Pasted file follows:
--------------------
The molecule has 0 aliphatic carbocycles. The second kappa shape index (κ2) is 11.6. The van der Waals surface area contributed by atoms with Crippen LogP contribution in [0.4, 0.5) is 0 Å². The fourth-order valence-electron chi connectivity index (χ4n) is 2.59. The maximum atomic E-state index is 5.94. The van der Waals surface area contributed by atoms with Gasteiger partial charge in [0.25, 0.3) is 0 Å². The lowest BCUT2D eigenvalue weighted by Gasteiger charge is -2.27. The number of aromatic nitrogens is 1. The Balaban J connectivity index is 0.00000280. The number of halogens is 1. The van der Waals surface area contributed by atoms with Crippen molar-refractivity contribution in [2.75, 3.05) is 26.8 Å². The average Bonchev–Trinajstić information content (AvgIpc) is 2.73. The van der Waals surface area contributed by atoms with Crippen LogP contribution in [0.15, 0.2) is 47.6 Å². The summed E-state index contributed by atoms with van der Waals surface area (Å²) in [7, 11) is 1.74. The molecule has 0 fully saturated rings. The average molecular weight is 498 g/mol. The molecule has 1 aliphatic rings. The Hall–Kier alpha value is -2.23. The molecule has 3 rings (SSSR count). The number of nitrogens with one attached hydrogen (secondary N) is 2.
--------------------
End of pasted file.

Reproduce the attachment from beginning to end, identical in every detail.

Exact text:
The molecule has 0 aliphatic carbocycles. The second kappa shape index (κ2) is 11.6. The van der Waals surface area contributed by atoms with Crippen LogP contribution in [0.4, 0.5) is 0 Å². The fourth-order valence-electron chi connectivity index (χ4n) is 2.59. The maximum atomic E-state index is 5.94. The van der Waals surface area contributed by atoms with Gasteiger partial charge in [0.25, 0.3) is 0 Å². The lowest BCUT2D eigenvalue weighted by Gasteiger charge is -2.27. The number of aromatic nitrogens is 1. The Balaban J connectivity index is 0.00000280. The number of halogens is 1. The van der Waals surface area contributed by atoms with Crippen molar-refractivity contribution in [2.75, 3.05) is 26.8 Å². The average Bonchev–Trinajstić information content (AvgIpc) is 2.73. The van der Waals surface area contributed by atoms with Crippen LogP contribution in [0.15, 0.2) is 47.6 Å². The summed E-state index contributed by atoms with van der Waals surface area (Å²) in [7, 11) is 1.74. The molecule has 0 fully saturated rings. The average molecular weight is 498 g/mol. The molecule has 1 aliphatic rings. The Hall–Kier alpha value is -2.23. The molecule has 3 rings (SSSR count). The number of nitrogens with one attached hydrogen (secondary N) is 2.